Estimating Field-saturated Soil Hydraulic Conductivity By A Simplified Beerkan Infiltration Experiment
Published 2014 · Geology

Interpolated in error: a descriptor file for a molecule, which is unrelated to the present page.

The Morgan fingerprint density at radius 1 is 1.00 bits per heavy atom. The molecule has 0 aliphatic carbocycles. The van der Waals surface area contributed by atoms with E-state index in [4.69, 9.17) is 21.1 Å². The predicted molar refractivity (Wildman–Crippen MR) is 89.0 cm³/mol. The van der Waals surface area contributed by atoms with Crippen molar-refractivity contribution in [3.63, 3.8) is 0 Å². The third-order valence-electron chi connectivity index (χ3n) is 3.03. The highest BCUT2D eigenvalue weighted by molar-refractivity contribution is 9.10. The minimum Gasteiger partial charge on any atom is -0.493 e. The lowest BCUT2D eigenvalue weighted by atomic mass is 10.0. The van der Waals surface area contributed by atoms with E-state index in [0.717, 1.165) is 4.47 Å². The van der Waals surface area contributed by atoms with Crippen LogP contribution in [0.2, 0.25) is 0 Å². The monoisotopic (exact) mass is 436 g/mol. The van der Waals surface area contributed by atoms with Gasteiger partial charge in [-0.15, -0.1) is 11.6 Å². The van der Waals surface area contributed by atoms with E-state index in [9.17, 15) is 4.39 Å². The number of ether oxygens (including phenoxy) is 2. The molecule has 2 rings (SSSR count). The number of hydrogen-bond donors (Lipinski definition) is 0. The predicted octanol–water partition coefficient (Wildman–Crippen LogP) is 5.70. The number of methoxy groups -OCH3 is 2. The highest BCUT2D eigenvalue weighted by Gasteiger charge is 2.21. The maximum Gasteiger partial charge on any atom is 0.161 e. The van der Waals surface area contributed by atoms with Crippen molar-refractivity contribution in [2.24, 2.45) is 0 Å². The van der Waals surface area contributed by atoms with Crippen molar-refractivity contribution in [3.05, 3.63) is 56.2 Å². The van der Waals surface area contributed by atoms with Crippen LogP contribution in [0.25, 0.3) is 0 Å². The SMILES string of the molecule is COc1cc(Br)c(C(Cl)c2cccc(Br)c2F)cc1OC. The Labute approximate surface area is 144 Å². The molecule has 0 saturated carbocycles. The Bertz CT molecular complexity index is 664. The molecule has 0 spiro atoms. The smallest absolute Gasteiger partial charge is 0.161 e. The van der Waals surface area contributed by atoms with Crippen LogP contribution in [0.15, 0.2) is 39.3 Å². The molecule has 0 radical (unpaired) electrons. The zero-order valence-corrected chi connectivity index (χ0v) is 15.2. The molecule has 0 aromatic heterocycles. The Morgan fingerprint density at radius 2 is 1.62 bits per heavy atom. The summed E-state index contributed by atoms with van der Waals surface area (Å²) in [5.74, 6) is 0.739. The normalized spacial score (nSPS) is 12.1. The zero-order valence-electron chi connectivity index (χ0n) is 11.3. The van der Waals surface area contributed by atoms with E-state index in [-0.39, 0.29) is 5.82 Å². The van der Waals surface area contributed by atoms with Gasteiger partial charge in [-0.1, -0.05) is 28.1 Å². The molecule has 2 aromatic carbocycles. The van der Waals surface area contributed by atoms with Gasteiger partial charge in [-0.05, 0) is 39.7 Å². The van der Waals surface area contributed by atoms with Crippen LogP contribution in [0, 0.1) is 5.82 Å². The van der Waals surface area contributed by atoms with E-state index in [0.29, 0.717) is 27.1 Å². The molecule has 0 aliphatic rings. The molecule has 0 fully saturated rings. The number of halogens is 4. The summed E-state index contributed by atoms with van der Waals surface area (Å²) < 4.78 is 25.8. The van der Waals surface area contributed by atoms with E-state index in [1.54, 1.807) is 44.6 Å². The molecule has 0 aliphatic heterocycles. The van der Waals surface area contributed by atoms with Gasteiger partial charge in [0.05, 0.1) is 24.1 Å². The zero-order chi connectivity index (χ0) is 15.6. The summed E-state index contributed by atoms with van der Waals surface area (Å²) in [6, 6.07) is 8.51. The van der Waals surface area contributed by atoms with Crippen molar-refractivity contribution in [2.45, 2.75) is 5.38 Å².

Field-saturated soil hydraulic conductivity, Kfs, is highly variable. Therefore, interpreting and simulating hydrological processes, such as rainfall excess generation, need a large number of Kfs data even at the plot scale. Simple and reasonably rapid experiments should be carried out in the field. In this investigation, a simple infiltration experiment with a ring inserted shortly into the soil and the estimation of the so-called α* parameter allowed to obtain an approximate measurement of Kfs. The theoretical approach was tested with reference to 149 sampling points established on Burundian soils. The estimated Kfs with the value of first approximation of α* for most agricultural field soils (α* = 0.012 mm−1) differed by a practically negligible maximum factor of two from the saturated conductivity obtained by the complete Beerkan Estimation of Soil Transfer parameters (BEST) procedure for soil hydraulic characterization. The measured infiltration curve contained the necessary information to obtain a site-specific prediction of α*. The empirically derived α* relationship gave similar results for Kfs (mean = 0.085 mm s−1; coefficient of variation (CV) = 71%) to those obtained with BEST (mean = 0.086 mm s−1; CV = 67%), and it was also successfully tested with reference to a few Sicilian sampling points, since it yielded a mean and a CV of Kfs (0.0094 mm s−1 and 102%, respectively) close to the values obtained with BEST (mean = 0.0092 mm s−1; CV = 113%). The developed method appears attractive due to the extreme simplicity of the experiment. Copyright © 2012 John Wiley & Sons, Ltd.